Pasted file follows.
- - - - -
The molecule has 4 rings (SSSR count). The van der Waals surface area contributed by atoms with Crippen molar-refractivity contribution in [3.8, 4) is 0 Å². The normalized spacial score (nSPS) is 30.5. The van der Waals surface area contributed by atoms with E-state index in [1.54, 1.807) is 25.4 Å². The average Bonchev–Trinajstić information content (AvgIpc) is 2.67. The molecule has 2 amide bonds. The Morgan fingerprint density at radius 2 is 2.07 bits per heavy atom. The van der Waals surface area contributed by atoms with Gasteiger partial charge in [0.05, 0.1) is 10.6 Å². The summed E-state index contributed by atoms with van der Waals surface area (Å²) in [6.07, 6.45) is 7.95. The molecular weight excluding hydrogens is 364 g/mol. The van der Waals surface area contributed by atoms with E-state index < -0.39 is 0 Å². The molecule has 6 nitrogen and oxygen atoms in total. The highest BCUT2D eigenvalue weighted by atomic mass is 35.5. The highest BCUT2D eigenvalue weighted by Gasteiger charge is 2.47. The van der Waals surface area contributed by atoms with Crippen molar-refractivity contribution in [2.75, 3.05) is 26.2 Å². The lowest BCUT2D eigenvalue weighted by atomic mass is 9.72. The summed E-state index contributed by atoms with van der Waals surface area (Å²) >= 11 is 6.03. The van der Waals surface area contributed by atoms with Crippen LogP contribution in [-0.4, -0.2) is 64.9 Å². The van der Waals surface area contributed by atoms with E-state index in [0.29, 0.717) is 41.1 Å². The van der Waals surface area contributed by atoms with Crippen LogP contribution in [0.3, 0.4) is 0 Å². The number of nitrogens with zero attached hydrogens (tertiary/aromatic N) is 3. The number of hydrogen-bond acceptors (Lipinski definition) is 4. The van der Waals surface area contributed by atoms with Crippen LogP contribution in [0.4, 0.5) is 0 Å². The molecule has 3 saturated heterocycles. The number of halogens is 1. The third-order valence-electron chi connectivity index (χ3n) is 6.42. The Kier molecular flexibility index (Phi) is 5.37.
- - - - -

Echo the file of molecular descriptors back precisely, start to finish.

The molecule has 4 rings (SSSR count). The van der Waals surface area contributed by atoms with Crippen molar-refractivity contribution in [3.8, 4) is 0 Å². The normalized spacial score (nSPS) is 30.5. The van der Waals surface area contributed by atoms with E-state index in [1.54, 1.807) is 25.4 Å². The average Bonchev–Trinajstić information content (AvgIpc) is 2.67. The molecule has 2 amide bonds. The Morgan fingerprint density at radius 2 is 2.07 bits per heavy atom. The van der Waals surface area contributed by atoms with Gasteiger partial charge in [0.05, 0.1) is 10.6 Å². The summed E-state index contributed by atoms with van der Waals surface area (Å²) in [6.07, 6.45) is 7.95. The molecular weight excluding hydrogens is 364 g/mol. The van der Waals surface area contributed by atoms with E-state index < -0.39 is 0 Å². The molecule has 6 nitrogen and oxygen atoms in total. The highest BCUT2D eigenvalue weighted by atomic mass is 35.5. The highest BCUT2D eigenvalue weighted by Gasteiger charge is 2.47. The van der Waals surface area contributed by atoms with Crippen molar-refractivity contribution in [2.75, 3.05) is 26.2 Å². The lowest BCUT2D eigenvalue weighted by atomic mass is 9.72. The summed E-state index contributed by atoms with van der Waals surface area (Å²) >= 11 is 6.03. The van der Waals surface area contributed by atoms with Crippen LogP contribution in [-0.4, -0.2) is 64.9 Å². The van der Waals surface area contributed by atoms with E-state index in [0.29, 0.717) is 41.1 Å². The van der Waals surface area contributed by atoms with Crippen LogP contribution in [0.3, 0.4) is 0 Å². The number of nitrogens with zero attached hydrogens (tertiary/aromatic N) is 3. The number of hydrogen-bond acceptors (Lipinski definition) is 4. The van der Waals surface area contributed by atoms with Crippen LogP contribution in [0.4, 0.5) is 0 Å². The molecule has 3 saturated heterocycles. The number of halogens is 1. The third-order valence-electron chi connectivity index (χ3n) is 6.42. The Kier molecular flexibility index (Phi) is 5.37.